Starring Kristine Cofsky. Rated PG
Certainly, there were mockumentaries before This Is Spinal Tap, but Rob Reiner made it look so easy that star Christopher Guest made a career out of picking apart social trends in pseudo-nonfiction style.
Indeed, that trick is simple to emulate; just have unreliable narrators and fake experts face the camera and improvise around that. But it’s extremely hard to sustain, as proven by No Men Beyond This Point, which stretches an iffy concept past the breaking point, even at 80 minutes. Here, Vancouver writer-director Mark Sawers, who went down the mock-doc route in his previous Camera Shy, constructs a world like our own except for the evolutionary kink of virgin births kicking in during the early 1950s. The lack of need for sperm donors, and the gradual shift to having daughters only, led to little use for what few men remained by the present day.
That’s intriguing, I suppose, although it completely negates the element of human desire, with its messy complexities, that has so far marked most behaviour on earth. To assume that one sex would repudiate the other simply because their reproductive relationship ended pretty much negates everything we already know about life, birth control, pornography, and friends with benefits.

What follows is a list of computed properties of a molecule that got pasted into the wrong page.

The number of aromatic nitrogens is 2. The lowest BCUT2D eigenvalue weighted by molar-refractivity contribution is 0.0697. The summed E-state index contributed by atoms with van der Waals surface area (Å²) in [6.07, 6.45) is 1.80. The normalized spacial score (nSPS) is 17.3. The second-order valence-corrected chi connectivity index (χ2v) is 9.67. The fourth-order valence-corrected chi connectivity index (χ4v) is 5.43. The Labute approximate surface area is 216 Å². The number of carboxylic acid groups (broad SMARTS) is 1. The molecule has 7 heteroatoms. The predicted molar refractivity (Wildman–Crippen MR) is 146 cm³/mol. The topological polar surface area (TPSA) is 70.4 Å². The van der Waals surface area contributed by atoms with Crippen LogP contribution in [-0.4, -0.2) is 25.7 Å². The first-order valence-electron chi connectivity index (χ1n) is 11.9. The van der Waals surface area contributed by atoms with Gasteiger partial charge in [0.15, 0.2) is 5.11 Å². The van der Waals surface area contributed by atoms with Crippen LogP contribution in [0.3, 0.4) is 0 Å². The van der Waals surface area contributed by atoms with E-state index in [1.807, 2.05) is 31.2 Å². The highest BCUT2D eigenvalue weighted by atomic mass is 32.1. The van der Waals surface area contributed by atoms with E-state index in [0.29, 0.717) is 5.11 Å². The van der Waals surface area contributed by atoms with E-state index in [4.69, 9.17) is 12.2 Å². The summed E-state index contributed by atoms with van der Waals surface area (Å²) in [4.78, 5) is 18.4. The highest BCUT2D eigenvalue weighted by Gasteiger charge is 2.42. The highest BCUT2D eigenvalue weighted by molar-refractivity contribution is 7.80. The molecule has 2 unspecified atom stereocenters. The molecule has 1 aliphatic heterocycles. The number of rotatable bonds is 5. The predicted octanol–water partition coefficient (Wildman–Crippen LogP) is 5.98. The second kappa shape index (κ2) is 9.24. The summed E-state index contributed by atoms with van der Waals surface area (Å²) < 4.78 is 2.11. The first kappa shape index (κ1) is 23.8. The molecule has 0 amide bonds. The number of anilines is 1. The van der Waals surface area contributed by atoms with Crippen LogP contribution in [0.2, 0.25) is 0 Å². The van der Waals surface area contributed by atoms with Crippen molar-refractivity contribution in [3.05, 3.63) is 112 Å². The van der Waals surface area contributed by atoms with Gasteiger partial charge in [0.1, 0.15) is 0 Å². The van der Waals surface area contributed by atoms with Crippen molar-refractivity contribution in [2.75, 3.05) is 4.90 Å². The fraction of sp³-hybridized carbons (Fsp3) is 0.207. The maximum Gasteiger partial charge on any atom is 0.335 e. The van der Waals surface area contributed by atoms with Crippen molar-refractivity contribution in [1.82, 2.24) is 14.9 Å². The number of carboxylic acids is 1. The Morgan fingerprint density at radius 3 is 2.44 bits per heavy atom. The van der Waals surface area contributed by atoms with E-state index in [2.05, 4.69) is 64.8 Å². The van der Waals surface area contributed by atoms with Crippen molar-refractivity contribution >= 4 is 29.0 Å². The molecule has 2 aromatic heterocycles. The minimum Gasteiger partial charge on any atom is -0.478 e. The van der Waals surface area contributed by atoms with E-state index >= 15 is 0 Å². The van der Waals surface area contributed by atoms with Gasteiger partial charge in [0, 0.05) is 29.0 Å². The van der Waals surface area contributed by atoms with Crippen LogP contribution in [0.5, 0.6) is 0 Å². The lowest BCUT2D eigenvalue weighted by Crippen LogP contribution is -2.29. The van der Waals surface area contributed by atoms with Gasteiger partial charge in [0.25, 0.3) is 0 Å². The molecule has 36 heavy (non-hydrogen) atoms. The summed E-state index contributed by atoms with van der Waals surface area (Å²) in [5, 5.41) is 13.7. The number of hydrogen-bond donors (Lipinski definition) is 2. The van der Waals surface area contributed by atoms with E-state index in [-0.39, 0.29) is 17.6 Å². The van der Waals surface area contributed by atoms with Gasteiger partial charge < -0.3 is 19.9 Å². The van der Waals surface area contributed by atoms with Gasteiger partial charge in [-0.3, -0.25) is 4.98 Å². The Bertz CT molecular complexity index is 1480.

For sci-fi speculation on the relatively sexless future of coupledom, you might do better with The Lobster, also currently playing, or any of the gender-exploring books of Ursula K. Le Guin. With its faux-archival footage (mixed with amusingly used real stuff), purposely shabby-looking “re-creations”, and a dull foreground tale of opposites attracting, No Men at least suggests basic satire by flipping major dudes into second-class citizens while underlining the absurdity of resistance to same-sex marriage. But these ideas aren’t developed and, far worse, are rarely funny. Led by Kristine Cofsky, the large cast is good at being deadpan. Then again, there’s not much life to this movie.